12. Terminate analysis

when ultimate capacity compatible lateral loading for analysis. Follow the rules to

incrementally. Record the relevant modify for the assumed failure

dictated by Borzi et al.

(2008) is reached deformation and force at each step mode as discussed in the text

(e.g. roof displacement vs. base shear)

Fig. 7 Flowchart that summarizes the entire steps in the proposed procedure

RC Frame, =1.31, All beams: 25x50 RC Frame, =0.27, All Beams: 0.25mx0.5m

2@2.8m

8.6m

50x25 30x50 25x40 40x30 30x50 50x25 60x25 25x60 60x25 25x60 60x25

60x30 30x60 60x30 30x60 60x30

50x25 30x50 25x40 40x30 30x50 50x25

7 @ 2.8m

22.6 m

60x30

3.0m 3.6m 2.4m 3.6m 3.0m

60x30 30x60 60x30 30x60 60x30

75x30 30x75 75x30 30x75 75x30

75x30 30x75 75x30 30x75 75x30

75x30 30x75 75x30 30x75 75x30

Fig. 8 3- and 8-story RC MRFs from Turkish construction practice that are used in the evaluation of con-

tinuum model in the nonlinear range. 3-story frame fails under the hybrid mechanism whereas 8-story frame

shows a beam-sway failure pattern

are presented in Fig. 8. The hinging patterns under first mode lateral loading displayed in

Fig. 8 suggest a dominant beam-sway mechanism for 8-story building (a similar behavior

is also valid for the 5-story building that is not presented here for spacing concerns). The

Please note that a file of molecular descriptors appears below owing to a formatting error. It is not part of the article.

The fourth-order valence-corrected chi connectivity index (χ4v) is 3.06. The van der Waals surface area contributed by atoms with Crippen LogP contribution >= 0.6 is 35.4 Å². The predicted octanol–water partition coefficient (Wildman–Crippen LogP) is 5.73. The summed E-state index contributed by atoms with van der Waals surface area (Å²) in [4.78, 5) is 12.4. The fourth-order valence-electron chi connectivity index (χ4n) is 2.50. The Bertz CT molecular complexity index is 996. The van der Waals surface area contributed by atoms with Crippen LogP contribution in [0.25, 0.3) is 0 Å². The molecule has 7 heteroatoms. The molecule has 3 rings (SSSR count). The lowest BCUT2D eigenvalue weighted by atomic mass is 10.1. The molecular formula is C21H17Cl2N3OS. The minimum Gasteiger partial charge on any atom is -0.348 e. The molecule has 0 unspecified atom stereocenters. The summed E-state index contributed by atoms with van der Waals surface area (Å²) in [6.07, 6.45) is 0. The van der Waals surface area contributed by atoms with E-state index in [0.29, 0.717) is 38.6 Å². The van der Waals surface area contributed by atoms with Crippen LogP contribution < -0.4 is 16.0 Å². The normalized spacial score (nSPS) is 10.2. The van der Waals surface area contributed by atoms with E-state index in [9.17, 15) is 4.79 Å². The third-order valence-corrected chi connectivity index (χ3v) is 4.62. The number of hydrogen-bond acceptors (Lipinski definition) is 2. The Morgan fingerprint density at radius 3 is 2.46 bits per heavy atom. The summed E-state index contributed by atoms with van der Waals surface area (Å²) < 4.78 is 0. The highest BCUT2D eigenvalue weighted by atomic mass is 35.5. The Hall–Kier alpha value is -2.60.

3-story building resembles a hybrid mechanism although the ground-floor columns show

plastic hinging at both ends due to the differences in story heights between ground story

and upper floors. Although the subject frames are designed for strong column weak beam

behavior based on the regulations of Turkish seismic code, the observed hinging pattern in the

3-story frame advocates important differences between 3-D and 2-D structural behavior that

should be considered before the application of proposed methodology. Under the discussions

presented here the analyst should pay particular attention to the story height, bay width and

member length while deciding on a justifiable failure mechanism. In the case of competing

mechanisms due to uncertainties in building configuration, the analyst may consider the most

inconvenient one among the alternatives to obtain conservative global capacity estimations.

Our failure mechanism assumptions can be considered as realistic based on the comparisons

presented in the rest of this section.

We first verified our assumption of suppressing the changes in for floors above the

mid-height of the buildings failing in beam-sway mechanism. Figure 9a,b show the results

of sensitivity analyses for the 5- and 8-story RC buildings, respectively that primarily

123

Bull Earthquake Eng

300

600

Base Shear (kN)

250

200 OpenSees

400 Story 1

150 OpenSees Story 2

Story 1 Story 3

100 Story 2 Story 4

Story 3

200 Story 5

50 Story 4 Story 6

Story 5 Story 7

Story 8

0 0

0.00 0.05 0.10 0.15 0.20 0.25 0.30 0.35 0.0 0.1 0.2 0.3 0.4 0.5

Roof displacement (m) Roof displacement (m)

Fig. 9 Sensitivity analyses on the verification of behavior along the building height for systems failing

under beam-sway mechanism

deform under beam-sway among the sample frames discussed in the previous paragraph. The

sensitivity analyses are based on the approximate pushover (PO) curves computed from the

continuum model under fundamental-mode lateral loading. For each building case, a set of